There are some judges that have given some opinions that stated that they do not like this law and that it needs to changed so this is something that makes me very hopeful, I still got hope.

H.O.R.  You know that is for everyone, over here in the communities we have hope too and to hear that you being a national renowned attorney, pillar of the community, fighting for us and are doing everything to help us and you are also hopeful, that pushes us to continue doing what we are doing. Young people are fed up and this is the generation where we are causing change, so it is very important. You know there are a lot of law students now, are there any recommendations or any pointers that you would like to give to these aspiring attorneys or the others who may not dabble in law but are interested in doing something else?

Shean Williams:  Law school enrollment is going up, civil rights classes are being taken at a higher rate from professors that I know and young people in middle school and high school, I have talked to them about this, keep that passion to make change and law is a great profession to do that because everything on the books has to be legally written and at some point, some lawyer is going to have to articulate a position on behalf of a client. So, I encourage you to intern at any place whether it be courthouses, law firms. I encourage you to read a lot, it is important to have a high number of books in your library because that is what you do in law school. I also encourage people that may not even go to law school because you can make change in other ways, there is criminal justice reform organizations, there are civil organizations, you can be a teacher, a professor, being a police officer (both laugh) it sounds weird but to make change, we need officers from our communities who think like us. We need everybody getting involved in the healthcare community.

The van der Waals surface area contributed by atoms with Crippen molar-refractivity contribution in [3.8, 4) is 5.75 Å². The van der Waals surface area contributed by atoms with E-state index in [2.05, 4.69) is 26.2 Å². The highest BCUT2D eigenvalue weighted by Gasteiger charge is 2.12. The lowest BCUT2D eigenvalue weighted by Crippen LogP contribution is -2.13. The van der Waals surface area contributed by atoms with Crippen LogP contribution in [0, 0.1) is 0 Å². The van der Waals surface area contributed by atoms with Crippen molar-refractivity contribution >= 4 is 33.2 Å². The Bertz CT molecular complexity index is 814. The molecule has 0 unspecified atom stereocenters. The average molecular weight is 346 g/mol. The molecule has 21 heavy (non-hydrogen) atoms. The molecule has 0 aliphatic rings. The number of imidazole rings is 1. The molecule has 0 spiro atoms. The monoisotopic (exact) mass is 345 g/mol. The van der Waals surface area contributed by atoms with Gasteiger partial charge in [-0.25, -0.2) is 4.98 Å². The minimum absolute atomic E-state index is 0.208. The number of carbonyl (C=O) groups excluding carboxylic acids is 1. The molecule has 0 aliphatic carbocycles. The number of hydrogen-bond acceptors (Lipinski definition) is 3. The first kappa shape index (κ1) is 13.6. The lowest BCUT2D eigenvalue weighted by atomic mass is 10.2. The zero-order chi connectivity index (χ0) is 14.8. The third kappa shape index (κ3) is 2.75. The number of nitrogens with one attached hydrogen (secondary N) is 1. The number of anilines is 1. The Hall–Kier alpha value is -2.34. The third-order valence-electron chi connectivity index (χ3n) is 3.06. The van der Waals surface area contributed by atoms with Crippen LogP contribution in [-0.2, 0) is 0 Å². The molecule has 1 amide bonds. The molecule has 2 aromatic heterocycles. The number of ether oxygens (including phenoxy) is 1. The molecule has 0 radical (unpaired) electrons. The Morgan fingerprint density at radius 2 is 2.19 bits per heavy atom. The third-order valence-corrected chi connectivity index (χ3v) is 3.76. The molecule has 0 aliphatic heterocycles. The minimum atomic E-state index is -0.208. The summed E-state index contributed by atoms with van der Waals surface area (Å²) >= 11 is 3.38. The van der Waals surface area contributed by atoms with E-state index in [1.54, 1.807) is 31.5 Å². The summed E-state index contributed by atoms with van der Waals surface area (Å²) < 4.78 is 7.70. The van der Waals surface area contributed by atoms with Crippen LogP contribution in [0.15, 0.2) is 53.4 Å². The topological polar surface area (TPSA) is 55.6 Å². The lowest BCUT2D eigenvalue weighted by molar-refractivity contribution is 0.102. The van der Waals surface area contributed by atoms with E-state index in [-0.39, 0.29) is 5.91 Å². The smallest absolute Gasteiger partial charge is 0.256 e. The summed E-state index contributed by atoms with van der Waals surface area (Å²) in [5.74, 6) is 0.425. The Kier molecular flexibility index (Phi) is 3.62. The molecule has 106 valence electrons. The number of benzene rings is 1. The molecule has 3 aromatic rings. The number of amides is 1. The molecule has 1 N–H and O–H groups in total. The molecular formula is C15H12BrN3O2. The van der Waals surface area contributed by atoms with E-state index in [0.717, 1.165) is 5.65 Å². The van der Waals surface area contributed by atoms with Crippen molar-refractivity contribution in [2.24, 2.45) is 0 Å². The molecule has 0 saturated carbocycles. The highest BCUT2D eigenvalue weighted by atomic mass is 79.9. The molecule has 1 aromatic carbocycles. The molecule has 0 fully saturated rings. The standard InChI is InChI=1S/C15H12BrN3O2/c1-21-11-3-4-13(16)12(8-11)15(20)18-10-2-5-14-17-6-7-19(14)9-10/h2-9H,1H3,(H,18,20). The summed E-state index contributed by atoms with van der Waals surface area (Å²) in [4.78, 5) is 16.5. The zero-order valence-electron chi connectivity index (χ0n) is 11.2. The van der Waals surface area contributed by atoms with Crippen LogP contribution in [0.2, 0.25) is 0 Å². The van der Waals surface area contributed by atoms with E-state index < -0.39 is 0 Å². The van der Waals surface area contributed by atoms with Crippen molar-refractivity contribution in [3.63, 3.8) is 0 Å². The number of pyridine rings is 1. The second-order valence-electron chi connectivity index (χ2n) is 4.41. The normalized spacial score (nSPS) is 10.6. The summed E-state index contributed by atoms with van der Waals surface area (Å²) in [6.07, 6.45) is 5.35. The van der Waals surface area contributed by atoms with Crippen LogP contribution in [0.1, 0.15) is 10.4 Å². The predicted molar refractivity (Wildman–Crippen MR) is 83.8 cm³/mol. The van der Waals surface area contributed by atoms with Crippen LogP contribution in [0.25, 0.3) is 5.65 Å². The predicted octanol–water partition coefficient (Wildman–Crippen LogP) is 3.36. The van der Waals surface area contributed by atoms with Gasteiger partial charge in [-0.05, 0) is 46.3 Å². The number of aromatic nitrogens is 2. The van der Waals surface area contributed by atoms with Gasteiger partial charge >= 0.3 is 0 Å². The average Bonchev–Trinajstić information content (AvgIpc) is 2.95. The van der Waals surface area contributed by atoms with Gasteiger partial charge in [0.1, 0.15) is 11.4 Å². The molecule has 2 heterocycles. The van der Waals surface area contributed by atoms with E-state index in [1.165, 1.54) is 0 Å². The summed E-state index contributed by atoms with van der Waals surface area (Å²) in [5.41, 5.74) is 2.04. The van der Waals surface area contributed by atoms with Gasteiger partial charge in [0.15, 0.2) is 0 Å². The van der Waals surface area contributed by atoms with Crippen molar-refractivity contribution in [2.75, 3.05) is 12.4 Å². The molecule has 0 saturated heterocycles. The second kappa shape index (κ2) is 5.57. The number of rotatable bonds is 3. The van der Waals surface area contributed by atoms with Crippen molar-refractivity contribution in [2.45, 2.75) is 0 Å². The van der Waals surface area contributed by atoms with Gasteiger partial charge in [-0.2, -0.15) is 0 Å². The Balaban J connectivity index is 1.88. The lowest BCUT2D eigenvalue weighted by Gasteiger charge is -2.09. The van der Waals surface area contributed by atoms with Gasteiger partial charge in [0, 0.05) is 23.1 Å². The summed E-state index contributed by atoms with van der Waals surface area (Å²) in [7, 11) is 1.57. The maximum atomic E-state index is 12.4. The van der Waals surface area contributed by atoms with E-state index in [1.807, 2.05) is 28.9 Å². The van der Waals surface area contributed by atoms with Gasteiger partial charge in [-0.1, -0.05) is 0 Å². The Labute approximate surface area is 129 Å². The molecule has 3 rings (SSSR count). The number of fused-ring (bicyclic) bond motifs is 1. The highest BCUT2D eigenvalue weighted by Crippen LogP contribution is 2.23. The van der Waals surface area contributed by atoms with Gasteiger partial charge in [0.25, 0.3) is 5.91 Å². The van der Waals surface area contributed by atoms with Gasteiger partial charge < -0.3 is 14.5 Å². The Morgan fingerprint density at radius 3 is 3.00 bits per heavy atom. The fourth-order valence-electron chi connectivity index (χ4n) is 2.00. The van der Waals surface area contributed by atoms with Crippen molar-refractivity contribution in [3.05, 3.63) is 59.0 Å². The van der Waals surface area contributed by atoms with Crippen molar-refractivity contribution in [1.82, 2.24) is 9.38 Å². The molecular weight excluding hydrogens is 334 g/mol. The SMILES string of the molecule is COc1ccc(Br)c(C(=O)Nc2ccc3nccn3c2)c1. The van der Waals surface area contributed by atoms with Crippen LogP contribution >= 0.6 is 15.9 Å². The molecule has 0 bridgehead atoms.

We have seen how this Covid-19 has disproportionately affected the Hispanic and Black communities. We need everybody to ask how they can fit in to make positive change and it does not have to be on some big stage, you can just do a little bit in your community. I encourage young people to take it one step at a time, have hope but have a plan and if you have a plan, then you should work toward that plan daily, you should be doing something every day to get you closer to your dream. Do not worry about the money because that will flow with what you are doing just do the right thing because finding what brings you peace and brings you joy is the most important angle that you can go with. If you do not figure that early, it is going to be a long road.